San Marino

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The Smallest 5 for the Big 5-O

One of us turns 50 this year. In recognition of the milestone, we’re hitting all 5 of Europe’s “microstates” in a single road trip.

What prompted a birthday trip through Europe’s microstates? An inexplicable fixation with them since our first trip to Europe in 2002, which included a leg by train from Barcelona, Spain, to Avignon, France. When we planned the trip and looked at the train route, we noticed something to the west on the map – a country we didn’t know existed was positioned between France and Spain.

A entire freakin’ country – Andorra – lurking between France and Spain.

One of us (the one with the birthday, to be clear) has been fascinated ever since, and even tried to add a side trip to Andorra to our bike trip in Catalonia in 2009. (This was overruled in favor of Cadaques, which, we think you’ll agree, was a pretty good idea when you check out that post.)

Nonetheless, the impetus to visit the microstates persisted, and the 50th birthday milestone provided a great opportunity to finally see them.

There are some tiny regions in Europe and elsewhere, but not all can be considered microstates. For example, Gibraltar, at the southwest tip of Spain, is tiny, but it’s not independent – it’s a British Overseas Territory. Luxembourg, on the other hand, is independent, but not tiny (it covers 1000 square miles). By contrast, the microstates are truly micro – most cover less than 25 square miles and none of them exceed an area of 200 square miles.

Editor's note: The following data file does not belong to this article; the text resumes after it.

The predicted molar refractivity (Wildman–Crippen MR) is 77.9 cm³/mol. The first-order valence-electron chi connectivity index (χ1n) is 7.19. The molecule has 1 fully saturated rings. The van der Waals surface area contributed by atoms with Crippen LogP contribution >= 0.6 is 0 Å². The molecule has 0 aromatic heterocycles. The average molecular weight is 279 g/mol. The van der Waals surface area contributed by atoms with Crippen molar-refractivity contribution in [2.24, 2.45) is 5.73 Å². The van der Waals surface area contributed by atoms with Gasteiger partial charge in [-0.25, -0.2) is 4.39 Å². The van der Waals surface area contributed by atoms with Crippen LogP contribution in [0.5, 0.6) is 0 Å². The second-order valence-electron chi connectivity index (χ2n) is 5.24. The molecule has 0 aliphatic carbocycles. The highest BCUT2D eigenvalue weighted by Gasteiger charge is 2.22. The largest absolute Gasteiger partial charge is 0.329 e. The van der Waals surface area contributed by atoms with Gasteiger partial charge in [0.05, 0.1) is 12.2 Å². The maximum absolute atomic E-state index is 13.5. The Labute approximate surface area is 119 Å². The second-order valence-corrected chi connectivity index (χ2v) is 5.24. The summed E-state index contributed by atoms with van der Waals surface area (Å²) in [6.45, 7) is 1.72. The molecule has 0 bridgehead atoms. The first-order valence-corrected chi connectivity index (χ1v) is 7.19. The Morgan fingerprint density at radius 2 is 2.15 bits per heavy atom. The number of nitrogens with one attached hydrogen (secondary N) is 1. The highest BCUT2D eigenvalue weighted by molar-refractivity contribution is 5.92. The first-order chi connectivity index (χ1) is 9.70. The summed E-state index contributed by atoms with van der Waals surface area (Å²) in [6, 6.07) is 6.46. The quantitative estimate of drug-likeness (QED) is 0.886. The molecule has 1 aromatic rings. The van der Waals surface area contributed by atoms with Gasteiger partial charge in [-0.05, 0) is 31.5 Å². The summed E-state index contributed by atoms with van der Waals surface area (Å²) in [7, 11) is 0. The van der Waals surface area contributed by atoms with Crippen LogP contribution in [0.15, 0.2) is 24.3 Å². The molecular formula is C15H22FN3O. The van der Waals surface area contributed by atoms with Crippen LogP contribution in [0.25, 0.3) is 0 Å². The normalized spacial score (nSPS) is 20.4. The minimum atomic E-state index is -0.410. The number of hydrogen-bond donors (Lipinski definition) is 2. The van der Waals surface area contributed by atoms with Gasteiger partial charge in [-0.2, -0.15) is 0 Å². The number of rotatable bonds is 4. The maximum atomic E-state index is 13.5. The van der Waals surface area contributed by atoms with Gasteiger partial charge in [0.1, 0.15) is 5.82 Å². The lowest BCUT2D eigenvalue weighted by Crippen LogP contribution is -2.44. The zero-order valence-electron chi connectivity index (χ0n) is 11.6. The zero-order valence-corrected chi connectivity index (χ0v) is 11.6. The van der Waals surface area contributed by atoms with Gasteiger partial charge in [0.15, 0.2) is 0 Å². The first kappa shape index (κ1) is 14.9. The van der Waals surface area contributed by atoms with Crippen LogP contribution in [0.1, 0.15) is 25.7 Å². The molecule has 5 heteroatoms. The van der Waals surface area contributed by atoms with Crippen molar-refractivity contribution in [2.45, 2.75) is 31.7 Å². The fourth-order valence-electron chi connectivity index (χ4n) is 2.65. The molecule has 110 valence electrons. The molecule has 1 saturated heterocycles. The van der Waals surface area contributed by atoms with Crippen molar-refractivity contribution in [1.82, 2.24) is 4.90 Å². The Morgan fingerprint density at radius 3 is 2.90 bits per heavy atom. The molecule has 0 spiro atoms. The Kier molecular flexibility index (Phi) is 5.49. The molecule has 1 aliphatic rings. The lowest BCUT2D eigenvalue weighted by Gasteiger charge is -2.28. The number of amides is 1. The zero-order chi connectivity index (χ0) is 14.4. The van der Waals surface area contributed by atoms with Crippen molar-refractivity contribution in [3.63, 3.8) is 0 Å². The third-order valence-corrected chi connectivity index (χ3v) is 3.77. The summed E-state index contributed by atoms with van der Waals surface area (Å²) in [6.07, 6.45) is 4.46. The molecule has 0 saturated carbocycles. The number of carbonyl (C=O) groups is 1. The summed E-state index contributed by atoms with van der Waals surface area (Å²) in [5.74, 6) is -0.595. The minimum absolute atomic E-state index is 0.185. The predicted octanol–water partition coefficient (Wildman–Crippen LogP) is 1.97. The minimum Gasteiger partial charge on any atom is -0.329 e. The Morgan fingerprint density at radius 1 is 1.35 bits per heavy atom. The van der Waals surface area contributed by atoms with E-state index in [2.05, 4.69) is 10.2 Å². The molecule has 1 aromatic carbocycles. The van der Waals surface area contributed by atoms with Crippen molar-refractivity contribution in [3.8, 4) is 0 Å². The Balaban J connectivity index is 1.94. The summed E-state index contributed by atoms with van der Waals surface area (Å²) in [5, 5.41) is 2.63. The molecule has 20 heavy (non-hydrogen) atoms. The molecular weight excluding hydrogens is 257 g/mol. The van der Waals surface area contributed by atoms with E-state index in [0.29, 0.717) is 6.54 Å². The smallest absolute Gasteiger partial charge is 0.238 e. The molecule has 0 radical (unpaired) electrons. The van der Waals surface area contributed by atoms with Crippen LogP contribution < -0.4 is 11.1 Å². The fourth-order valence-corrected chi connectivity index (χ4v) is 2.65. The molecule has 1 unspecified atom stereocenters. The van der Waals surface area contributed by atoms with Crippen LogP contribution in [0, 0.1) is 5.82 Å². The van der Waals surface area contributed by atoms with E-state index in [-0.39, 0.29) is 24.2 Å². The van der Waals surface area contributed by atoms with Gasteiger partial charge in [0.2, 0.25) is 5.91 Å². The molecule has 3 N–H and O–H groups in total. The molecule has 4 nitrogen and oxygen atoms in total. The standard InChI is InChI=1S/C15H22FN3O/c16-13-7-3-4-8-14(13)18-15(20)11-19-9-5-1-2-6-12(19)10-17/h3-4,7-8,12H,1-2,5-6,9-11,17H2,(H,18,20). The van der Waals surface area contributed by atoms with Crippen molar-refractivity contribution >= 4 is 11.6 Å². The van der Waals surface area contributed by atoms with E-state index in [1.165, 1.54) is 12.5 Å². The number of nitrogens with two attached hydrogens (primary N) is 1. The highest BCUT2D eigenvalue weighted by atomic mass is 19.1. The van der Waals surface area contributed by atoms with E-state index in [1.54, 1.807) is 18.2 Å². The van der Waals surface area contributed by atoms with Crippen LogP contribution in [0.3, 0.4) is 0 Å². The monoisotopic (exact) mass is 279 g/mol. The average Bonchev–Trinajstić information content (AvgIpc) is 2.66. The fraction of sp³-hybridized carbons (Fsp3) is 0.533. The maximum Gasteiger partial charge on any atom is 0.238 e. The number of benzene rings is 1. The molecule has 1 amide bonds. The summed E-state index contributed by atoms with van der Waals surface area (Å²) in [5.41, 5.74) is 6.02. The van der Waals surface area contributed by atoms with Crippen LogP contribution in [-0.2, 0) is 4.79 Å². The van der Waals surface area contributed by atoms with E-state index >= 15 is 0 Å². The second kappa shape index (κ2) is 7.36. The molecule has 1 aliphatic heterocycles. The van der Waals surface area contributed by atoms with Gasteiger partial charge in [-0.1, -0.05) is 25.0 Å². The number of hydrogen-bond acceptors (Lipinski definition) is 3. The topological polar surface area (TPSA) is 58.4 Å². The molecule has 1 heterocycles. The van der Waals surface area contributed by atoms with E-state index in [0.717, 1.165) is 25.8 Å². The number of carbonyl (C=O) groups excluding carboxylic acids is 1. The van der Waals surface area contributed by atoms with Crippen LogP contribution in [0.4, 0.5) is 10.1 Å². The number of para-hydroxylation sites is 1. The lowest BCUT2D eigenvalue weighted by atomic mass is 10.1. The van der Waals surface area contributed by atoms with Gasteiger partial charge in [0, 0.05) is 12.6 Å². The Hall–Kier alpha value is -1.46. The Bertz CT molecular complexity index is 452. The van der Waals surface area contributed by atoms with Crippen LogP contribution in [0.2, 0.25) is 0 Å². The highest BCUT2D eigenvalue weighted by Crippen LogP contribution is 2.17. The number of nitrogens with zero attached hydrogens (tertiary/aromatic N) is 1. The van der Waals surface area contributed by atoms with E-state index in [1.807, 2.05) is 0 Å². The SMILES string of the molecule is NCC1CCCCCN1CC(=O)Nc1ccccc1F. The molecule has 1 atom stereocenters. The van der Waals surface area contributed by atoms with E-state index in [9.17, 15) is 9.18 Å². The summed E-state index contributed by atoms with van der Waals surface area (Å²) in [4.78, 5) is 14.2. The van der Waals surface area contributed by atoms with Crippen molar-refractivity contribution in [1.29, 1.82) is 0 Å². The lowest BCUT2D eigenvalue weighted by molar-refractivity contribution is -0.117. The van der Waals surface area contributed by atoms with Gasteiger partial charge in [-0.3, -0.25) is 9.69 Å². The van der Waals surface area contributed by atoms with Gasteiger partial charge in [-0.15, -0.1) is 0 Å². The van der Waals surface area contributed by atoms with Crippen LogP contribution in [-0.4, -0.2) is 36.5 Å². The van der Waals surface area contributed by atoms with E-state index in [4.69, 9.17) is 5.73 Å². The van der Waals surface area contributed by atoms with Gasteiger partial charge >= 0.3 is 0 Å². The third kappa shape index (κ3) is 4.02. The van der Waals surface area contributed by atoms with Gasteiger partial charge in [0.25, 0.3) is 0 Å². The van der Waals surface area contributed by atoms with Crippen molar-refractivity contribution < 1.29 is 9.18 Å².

So, other than being incredibly small, what defines a microstate?

  • Independence
  • Diplomatic recognition
  • Control of territory
  • Permanent population
  • Government

Based on these characteristics, the following sovereign countries within continental Europe qualify and will be part of the trip:

  1. The Principality of Andorra (finally!)
  2. The Principality of Liechtenstein
  3. The Principality of Monaco
  4. The Most Serene Republic of San Marino
  5. The State of Vatican City

Because none of the microstates, other than Vatican City, have rail stations (particularly Andorra and Liechtenstein – Nice and Rimini are somewhat close to Monaco and San Marino), we had to forego train travel, which otherwise is the best way to get around Europe. Instead, we’re renting a car and making this a road trip.

In our planning, we had a choice:

  1. Drive directly from one microstate to another, resulting in a couple of long days of driving, but providing a couple of rest days with no driving, or
  2. Add interim destinations between some of the microstates, so that we’re never driving more than 3 or 4 hours, but we would be driving every day

We chose Option 2:

The map above depicts the following itinerary:

  • Take a redeye to Rome
  • Day 1: Vatican City
  • Day 2: Drive to San Marino
  • Day 3: Drive to Bergamo, Italy
  • Day 4: Drive to Liechtenstein
  • Day 5: Drive to Lake Lugano, Switzerland
  • Day 6: Drive to Monaco
  • Day 7: Drive to Carcassonne, France (another place we’ve wanted to visit – last stronghold of the Cathars!)
  • Day 8: Drive to Andorra
  • Day 9: Drive to Barcelona